Don’t look now, but a different kind of futbol is gaining popularity in the South. Here’s how big-time soccer is growing below the Mason-Dixon line.
After decades of trying to prove to the American soccer powers-that-be that our time has arrived,
it appears they have finally gotten the message. Big-time futbol is once and for all coming to the Southeast. This spring the newest Major League Soccer (MLS) franchise, Atlanta United FC, debuts, and soccer fans in the Music City are excited about Nashville FC, the newest club in the up-and-coming United Soccer League (USL), launching in 2018. And after two decades as a successful host for special soccer events such as the 1996 Olympics, US National Team friendlies, and college soccer championships, Alabama is hoping to get in on the fun.
Simply put, it’s a great time to be a soccer fan in the South.
While Atlanta does have a history — albeit a mixed history, of professional soccer going back 50 years — it took a surprising amount of time for the city to bring an MLS franchise to town. Atlanta’s first pro team competed in the old National Professional Soccer League (NPSL) and the North American Soccer League (NASL) beginning in 1967, even winning the NASL championship in 1968. Although the team had some on-the-field success, the franchise, originally called the Chiefs and renamed the Apollos, folded in 1973 after several years of low attendance. The Chiefs revived in 1979 but folded again a few years later in 1981, four years before the NASL called it quits in 1985.
Despite being one of the first teams established in American soccer’s first top-flight professional league, it took close to 20 years for Atlanta to get on the MLS radar screen.
The modern era of pro soccer, for many years, appeared to ignore the Southeast in general, Atlanta more specifically, despite being the largest metropolitan area in America without an MLS franchise. For years, the only teams in the South were FC Dallas and the Houston Dynamo in Texas — both Western Conference teams — and, beginning in 2015, the Orlando FC, the league’s second foray into Orlando. The next closest team to Atlanta is in Washington D.C., over 600 miles away.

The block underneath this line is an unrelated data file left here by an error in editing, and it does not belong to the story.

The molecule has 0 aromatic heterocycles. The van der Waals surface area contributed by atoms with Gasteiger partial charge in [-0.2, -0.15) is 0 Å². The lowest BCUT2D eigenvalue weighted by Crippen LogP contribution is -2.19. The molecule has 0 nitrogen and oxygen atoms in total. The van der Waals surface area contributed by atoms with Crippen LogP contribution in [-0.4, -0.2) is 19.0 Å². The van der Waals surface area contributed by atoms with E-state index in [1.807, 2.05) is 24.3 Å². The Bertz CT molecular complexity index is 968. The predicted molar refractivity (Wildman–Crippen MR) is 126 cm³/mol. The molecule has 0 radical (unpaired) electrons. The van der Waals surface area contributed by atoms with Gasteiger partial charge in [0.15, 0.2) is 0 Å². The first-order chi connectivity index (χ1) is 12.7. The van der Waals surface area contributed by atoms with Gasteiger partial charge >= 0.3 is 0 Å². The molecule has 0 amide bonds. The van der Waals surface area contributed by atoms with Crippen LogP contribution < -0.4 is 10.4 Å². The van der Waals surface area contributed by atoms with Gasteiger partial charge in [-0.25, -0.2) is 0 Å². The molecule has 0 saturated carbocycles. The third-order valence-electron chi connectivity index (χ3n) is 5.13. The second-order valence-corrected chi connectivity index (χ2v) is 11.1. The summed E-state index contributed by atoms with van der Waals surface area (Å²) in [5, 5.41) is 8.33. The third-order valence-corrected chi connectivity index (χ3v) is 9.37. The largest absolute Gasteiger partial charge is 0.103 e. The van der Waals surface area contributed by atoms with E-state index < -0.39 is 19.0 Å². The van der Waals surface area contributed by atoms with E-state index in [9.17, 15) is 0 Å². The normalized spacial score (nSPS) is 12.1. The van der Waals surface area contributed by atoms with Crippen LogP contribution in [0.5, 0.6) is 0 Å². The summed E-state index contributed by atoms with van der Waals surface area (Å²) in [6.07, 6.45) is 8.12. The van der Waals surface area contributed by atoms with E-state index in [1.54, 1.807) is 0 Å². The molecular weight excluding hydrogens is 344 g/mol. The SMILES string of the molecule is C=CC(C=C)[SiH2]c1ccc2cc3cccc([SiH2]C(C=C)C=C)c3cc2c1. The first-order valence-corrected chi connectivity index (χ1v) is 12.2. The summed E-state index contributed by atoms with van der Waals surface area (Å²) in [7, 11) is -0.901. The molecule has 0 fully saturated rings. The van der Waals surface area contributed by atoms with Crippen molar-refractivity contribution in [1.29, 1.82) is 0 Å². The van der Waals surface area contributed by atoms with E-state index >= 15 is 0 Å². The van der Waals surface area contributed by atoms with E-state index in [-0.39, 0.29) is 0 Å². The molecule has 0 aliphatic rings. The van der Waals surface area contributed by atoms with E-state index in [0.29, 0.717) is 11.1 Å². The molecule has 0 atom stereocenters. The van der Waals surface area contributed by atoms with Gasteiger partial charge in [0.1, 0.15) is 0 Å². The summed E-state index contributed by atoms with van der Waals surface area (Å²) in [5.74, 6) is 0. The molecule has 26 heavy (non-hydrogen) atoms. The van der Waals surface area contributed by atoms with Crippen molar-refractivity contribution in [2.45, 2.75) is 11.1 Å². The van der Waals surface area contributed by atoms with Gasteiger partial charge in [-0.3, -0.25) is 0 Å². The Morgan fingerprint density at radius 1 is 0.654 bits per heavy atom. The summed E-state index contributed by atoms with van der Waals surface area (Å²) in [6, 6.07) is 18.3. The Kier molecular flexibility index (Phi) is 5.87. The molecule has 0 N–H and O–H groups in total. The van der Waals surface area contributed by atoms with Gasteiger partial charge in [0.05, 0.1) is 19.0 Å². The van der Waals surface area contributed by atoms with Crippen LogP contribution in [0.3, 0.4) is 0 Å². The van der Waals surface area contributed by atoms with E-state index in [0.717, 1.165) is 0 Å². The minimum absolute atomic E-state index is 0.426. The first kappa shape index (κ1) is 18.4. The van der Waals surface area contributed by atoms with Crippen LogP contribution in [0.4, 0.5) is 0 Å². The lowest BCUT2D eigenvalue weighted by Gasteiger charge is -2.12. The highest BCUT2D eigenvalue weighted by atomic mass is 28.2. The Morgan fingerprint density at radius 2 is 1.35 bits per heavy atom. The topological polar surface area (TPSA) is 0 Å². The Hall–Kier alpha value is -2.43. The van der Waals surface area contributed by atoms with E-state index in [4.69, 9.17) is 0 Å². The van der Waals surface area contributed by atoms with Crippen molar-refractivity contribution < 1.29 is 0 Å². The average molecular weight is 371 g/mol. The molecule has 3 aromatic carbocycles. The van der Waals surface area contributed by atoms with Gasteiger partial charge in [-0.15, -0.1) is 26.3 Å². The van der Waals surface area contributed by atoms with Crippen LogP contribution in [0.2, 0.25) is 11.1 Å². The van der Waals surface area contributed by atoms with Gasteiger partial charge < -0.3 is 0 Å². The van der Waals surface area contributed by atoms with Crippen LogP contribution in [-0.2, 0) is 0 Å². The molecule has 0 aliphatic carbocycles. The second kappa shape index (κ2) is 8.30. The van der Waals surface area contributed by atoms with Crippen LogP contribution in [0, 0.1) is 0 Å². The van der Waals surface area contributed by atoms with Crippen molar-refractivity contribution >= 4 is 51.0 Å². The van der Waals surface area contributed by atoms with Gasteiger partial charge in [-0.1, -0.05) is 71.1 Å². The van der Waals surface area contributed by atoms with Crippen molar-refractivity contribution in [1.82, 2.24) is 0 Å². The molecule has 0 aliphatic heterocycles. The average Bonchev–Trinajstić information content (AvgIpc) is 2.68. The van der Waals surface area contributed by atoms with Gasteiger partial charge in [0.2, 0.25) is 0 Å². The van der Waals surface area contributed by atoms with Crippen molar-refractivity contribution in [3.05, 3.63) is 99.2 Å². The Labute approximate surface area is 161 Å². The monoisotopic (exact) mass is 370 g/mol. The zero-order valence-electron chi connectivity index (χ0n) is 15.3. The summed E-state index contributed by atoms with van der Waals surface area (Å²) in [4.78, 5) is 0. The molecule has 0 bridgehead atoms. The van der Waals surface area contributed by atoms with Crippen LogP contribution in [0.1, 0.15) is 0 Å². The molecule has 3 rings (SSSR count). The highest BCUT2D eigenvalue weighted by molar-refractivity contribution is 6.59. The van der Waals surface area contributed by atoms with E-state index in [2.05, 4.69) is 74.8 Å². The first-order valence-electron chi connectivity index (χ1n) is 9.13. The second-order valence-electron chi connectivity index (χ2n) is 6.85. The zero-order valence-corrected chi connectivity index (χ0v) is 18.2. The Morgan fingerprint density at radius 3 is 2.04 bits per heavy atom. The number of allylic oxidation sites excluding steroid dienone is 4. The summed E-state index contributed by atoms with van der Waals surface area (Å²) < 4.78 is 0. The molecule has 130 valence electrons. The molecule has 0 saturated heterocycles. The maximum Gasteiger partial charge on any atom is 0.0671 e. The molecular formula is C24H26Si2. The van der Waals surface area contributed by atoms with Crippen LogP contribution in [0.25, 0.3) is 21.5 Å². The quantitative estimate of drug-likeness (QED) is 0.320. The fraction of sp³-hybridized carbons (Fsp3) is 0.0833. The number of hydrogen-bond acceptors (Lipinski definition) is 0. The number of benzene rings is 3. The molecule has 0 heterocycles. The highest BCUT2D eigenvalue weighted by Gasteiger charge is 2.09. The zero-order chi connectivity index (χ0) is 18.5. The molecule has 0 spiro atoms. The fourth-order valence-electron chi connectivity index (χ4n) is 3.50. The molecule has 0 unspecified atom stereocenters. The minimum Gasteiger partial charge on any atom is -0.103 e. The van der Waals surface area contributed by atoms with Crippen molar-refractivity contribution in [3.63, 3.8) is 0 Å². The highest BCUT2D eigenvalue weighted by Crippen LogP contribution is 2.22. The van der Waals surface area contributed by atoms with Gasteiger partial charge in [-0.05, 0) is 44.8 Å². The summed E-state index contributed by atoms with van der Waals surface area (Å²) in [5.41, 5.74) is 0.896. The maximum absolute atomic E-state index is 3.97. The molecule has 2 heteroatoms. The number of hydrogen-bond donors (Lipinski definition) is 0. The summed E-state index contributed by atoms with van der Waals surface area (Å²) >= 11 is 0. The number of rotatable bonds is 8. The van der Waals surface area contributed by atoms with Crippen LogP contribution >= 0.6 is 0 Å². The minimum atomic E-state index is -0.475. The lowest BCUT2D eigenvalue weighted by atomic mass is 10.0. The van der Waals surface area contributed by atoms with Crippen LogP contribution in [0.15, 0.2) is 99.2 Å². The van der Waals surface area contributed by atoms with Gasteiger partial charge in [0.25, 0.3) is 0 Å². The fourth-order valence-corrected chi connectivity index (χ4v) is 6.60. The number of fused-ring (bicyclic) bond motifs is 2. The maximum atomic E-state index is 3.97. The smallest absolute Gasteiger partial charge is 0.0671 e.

All that changed in April 2014 when the official announcement came that MLS was awarding Atlanta with an expansion team.
Atlanta is home to the second-fastest-growing foreign-born population in the country, making the city a perfect fit for the international game of soccer. In addition, Georgia is among the top 10 in the U.S. for youth and adult soccer participation, all of which helped Atlanta lure the MLS. “Atlanta has long been an international city with a vibrant and diverse population,” said Mayor Kasim Reed during a press conference with MLS Commissioner Don Garber, and Atlanta Falcons team owner Arthur Blank in April 2014. “An MLS soccer team competing in our new state-of-the-art facility could not be a more fitting and welcome addition as we continue on our path toward being one of the leading cities in the world.”
Blank, the Atlanta FC owner, first submitted a bid to MLS in 2008, withdrawing the bid a year later due to stadium issues. However, negotiations reopened in 2012 after Blank began discussing a new stadium that could house both the NFL’s Falcons and a professional soccer team. The $1.5 billion Mercedes-Benz Stadium is almost a reality. It is expected to open in the summer of 2017 during Atlanta United’s debut season. The stadium will feature an eight-panel, retractable roof resembling a pinwheel. The stadium’s capacity for football exceeds 70,000; however, the facility transforms into a perfect soccer setting with seating for close to 30,000 fans. Blank said in the 2014 press conference that the stadium was designed with soccer in mind. “There will never be an MLS game in Atlanta where NFL lines are shown on the field,” Blank said.
“When we announced the club in 2014, I promised three things: to put a winning team on the field, to provide a great match day experience for our fans, and to entrench this club into the community,” Blank said during an event announcing the club’s name in July 2015. “We’re on our way to fulfilling those promises, and I look forward to sharing the excitement of building this club with our incredible supporters.”
Atlanta United will play in the first sporting event at Mercedes-Benz stadium on Sunday, July 30, but will play home games at Georgia Tech’s Bobby Dodd Stadium until the stadium is completed. Atlanta will open its inaugural 2017 preseason schedule against Chattanooga Football Club at Finley Stadium in Chattanooga, Tennessee, on February 11.
Which brings us to the current happenings in Tennessee.
In July 2016, the USL announced it had awarded Nashville a franchise to begin play in 2018. Currently, the premiere Division II professional league in the United States Soccer Federation, the USL has experienced tremendous growth and popularity since its founding in 2011. The league also serves as the MLS Reserve League, has deals to broadcast live games on ESPN and online on YouTube, and many of the league’s clubs average more than 10,000 fans in attendance.